This enormous burden of preventable sickness and death is a tragedy for children and their families. It is also a blow to development, because it deprives communities and society as a whole of incalculable human potential.
The toll on children is, of course, a reflection of the chasm between the long-held consensus that safe water and adequate sanitation are a basic human right, and the reality that is allowed to persist. It is unconscionable that in the 21st century more than a billion people lack clean water and two and a half billion people nearly half the world's population still lack adequate sanitation.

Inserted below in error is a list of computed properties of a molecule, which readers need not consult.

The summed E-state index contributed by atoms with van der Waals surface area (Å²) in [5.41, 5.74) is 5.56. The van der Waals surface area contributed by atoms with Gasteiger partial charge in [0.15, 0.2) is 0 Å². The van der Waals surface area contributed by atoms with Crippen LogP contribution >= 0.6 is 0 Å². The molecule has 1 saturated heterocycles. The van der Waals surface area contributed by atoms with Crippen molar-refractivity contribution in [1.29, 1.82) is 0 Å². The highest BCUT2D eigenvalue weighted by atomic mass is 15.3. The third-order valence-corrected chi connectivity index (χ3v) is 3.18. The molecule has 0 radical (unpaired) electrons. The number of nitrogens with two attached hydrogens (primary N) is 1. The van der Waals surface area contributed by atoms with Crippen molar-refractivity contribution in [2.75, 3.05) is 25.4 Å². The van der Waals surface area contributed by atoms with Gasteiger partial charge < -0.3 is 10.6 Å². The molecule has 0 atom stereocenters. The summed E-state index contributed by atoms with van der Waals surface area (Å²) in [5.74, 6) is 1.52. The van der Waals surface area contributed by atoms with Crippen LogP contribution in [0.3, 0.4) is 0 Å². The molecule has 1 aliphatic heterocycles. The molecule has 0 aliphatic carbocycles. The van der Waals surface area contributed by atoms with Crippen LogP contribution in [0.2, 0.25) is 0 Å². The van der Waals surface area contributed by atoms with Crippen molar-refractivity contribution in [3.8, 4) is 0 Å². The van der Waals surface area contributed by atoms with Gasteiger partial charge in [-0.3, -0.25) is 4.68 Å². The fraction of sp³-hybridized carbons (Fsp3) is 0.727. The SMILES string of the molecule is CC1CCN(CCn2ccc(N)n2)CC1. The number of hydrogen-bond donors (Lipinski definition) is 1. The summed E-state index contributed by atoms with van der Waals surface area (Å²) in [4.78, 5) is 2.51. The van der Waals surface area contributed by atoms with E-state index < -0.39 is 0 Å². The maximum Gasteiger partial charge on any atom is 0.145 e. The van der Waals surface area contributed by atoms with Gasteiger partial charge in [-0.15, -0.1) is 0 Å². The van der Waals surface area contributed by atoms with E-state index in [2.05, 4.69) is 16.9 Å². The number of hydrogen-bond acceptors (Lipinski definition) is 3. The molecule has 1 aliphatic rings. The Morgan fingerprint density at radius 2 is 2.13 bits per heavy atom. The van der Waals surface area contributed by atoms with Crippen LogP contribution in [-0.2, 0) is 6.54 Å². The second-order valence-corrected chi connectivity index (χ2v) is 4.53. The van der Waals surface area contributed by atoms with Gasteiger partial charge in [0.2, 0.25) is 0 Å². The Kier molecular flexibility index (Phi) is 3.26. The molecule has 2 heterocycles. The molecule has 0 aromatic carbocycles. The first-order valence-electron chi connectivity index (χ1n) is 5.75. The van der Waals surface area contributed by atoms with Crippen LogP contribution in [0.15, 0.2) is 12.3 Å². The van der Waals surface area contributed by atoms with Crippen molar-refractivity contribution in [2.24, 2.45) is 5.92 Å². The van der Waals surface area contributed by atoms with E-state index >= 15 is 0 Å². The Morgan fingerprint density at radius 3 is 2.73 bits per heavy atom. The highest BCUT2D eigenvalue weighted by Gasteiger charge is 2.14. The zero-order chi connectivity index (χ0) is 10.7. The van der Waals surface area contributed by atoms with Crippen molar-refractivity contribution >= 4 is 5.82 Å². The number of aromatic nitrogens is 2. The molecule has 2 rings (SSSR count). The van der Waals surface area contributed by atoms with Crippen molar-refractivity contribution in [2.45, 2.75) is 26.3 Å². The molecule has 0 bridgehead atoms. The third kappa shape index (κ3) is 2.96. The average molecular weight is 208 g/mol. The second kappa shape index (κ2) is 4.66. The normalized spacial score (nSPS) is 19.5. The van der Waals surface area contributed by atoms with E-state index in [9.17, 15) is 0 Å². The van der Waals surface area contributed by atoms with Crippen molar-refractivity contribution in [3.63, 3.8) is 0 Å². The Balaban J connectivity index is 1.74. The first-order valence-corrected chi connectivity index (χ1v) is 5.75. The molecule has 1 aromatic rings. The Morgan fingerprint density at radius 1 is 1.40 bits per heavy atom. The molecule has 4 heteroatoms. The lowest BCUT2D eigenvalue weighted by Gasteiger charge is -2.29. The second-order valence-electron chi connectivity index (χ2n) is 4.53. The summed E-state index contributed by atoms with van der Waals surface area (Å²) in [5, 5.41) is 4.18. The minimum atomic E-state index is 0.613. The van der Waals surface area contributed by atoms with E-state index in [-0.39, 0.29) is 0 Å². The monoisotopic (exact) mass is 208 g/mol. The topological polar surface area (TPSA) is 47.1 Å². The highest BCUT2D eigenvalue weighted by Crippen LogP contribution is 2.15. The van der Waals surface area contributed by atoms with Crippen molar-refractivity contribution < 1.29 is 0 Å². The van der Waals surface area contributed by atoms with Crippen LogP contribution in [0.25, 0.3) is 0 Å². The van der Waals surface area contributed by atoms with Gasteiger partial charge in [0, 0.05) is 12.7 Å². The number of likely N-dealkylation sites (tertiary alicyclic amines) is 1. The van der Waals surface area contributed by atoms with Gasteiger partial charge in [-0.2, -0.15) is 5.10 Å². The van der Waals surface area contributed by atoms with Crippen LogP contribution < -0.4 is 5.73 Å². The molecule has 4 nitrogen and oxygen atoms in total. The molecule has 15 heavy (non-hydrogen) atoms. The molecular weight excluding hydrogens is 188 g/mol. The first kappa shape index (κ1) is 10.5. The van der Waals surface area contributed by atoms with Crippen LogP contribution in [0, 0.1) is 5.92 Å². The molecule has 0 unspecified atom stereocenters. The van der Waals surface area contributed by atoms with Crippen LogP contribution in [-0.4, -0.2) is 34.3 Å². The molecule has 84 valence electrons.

Achieving truly sustainable development means creating a world that is fit for children to live in and that means a world with safe drinking-water and adequate sanitation for everyone. The 1989 Convention on the Rights of the Child, now the world's most widely embraced human rights treaty, affirmed the right of every child to enjoy the highest attainable standard of health. It called upon countries to combat disease and malnutrition through measures which include the "provision of clean drinking-water and sanitation services." The 1990 World Summit for Children proposed bold, time-bound targets for universal access to safe water and adequate sanitation. Ten years later, the UN Millennium Development Goals called for halving the number of people living without sustainable access to safe drinking-water. A World Fit for Children, the outcome document of the UN General Assembly's Special Session on Children in May 2002, reasserts the right of children to a clean and safe environment. Uniting these global commitments is the recognition that to build a healthy, sustainable human environment, you absolutely must begin with children.